In this paper, we give a bigraphical model for web services composition. We investigate how to represent scope-based compensation handing mechanism by means of Bigraphical Reactive Systems (BRSs for short), which have been proposed to provide a uniform way to model spatially distributed systems that both compute and communicate. The service composition language we focus on is WSBPEL, which is the standard of web service composition and orchestration. This bigraphical model can be regarded as a unifying semantics of BPEL-like languages with the key concepts related to compensation handling. The rationality of the model is discussed by investigating the relationship between BPEL language and BRSs. Based on the bigraphical model, the algebraic laws for BPEL are proved as well.
In this paper we present a stochastic semantics for Bigraphical Reactive Systems. A reduction and a labelled stochastic semantics for bigraphs are defined. As a sanity check, we prove that the two semantics are consistent with each other. We illustrate the expressiveness of the framework with an example of membrane budding in a biological system.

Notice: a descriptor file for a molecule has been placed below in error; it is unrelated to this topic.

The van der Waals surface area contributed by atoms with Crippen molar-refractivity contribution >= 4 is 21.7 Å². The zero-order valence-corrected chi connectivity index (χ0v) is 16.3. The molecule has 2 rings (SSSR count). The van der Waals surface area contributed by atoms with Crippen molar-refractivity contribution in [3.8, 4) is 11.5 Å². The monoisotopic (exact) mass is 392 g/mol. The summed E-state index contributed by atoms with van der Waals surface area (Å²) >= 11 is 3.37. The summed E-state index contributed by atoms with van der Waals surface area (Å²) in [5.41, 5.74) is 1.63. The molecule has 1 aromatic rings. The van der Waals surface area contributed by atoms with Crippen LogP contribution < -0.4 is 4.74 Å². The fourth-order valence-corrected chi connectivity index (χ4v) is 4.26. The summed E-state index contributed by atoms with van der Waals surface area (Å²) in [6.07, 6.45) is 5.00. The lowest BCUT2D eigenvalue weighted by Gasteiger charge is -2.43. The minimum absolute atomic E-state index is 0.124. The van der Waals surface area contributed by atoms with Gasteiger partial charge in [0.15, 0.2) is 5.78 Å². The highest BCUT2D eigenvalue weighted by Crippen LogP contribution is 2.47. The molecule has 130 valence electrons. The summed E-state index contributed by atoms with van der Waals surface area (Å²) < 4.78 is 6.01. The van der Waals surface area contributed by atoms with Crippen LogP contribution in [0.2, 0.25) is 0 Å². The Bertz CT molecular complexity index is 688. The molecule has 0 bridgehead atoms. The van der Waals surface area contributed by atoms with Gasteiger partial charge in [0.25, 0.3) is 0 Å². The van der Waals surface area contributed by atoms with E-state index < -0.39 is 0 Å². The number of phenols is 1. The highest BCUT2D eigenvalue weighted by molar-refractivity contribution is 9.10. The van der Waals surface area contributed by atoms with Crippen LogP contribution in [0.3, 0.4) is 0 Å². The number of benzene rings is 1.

We analyze the matching problem for bigraphs. In particular, we present a sound and complete inductive characterization of matching of binding bigraphs. Our results pave the way for a provably correct matching algorithm, as needed for an implementation of bigraphical reactive systems.
We study the construction of labelled transition systems from reactive systems defined over directed bigraphs, a computational meta-model which subsumes other variants of bigraphs. First we consider wide transition systems whose labels are all those generated by the IPO construction; the corresponding bisimulation is always a congruence. Then, we show that these LTSs can be simplified further by restricting to a subclass of labels, which can be characterized syntactically.We apply this theory to the Fusion calculus: we give an encoding of Fusion in directed bigraphs, and describe its simplified wide transition system and corresponding bisimulation.